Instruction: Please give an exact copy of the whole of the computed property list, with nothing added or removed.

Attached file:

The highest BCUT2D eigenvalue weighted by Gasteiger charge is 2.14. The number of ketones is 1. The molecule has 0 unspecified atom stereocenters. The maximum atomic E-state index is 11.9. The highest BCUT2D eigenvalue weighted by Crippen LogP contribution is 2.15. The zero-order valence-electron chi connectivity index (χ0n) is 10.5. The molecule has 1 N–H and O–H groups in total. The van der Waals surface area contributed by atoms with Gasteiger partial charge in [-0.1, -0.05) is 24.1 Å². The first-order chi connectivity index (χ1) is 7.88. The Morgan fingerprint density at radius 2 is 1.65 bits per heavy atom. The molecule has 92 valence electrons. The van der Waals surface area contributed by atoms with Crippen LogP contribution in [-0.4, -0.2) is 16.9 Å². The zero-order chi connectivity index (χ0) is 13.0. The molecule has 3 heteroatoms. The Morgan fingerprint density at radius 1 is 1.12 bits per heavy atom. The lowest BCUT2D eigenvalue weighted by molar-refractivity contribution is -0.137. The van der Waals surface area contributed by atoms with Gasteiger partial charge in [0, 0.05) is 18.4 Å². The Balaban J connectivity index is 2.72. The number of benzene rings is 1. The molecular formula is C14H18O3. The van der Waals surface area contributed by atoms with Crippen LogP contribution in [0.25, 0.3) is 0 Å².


The highest BCUT2D eigenvalue weighted by Gasteiger charge is 2.14. The number of ketones is 1. The molecule has 0 unspecified atom stereocenters. The maximum atomic E-state index is 11.9. The highest BCUT2D eigenvalue weighted by Crippen LogP contribution is 2.15. The zero-order valence-electron chi connectivity index (χ0n) is 10.5. The molecule has 1 N–H and O–H groups in total. The van der Waals surface area contributed by atoms with Gasteiger partial charge in [-0.1, -0.05) is 24.1 Å². The first-order chi connectivity index (χ1) is 7.88. The Morgan fingerprint density at radius 2 is 1.65 bits per heavy atom. The molecule has 92 valence electrons. The van der Waals surface area contributed by atoms with Crippen LogP contribution in [-0.4, -0.2) is 16.9 Å². The zero-order chi connectivity index (χ0) is 13.0. The molecule has 3 heteroatoms. The Morgan fingerprint density at radius 1 is 1.12 bits per heavy atom. The lowest BCUT2D eigenvalue weighted by molar-refractivity contribution is -0.137. The van der Waals surface area contributed by atoms with Gasteiger partial charge in [0, 0.05) is 18.4 Å². The Balaban J connectivity index is 2.72. The number of benzene rings is 1. The molecular formula is C14H18O3. The van der Waals surface area contributed by atoms with Crippen LogP contribution in [0.25, 0.3) is 0 Å².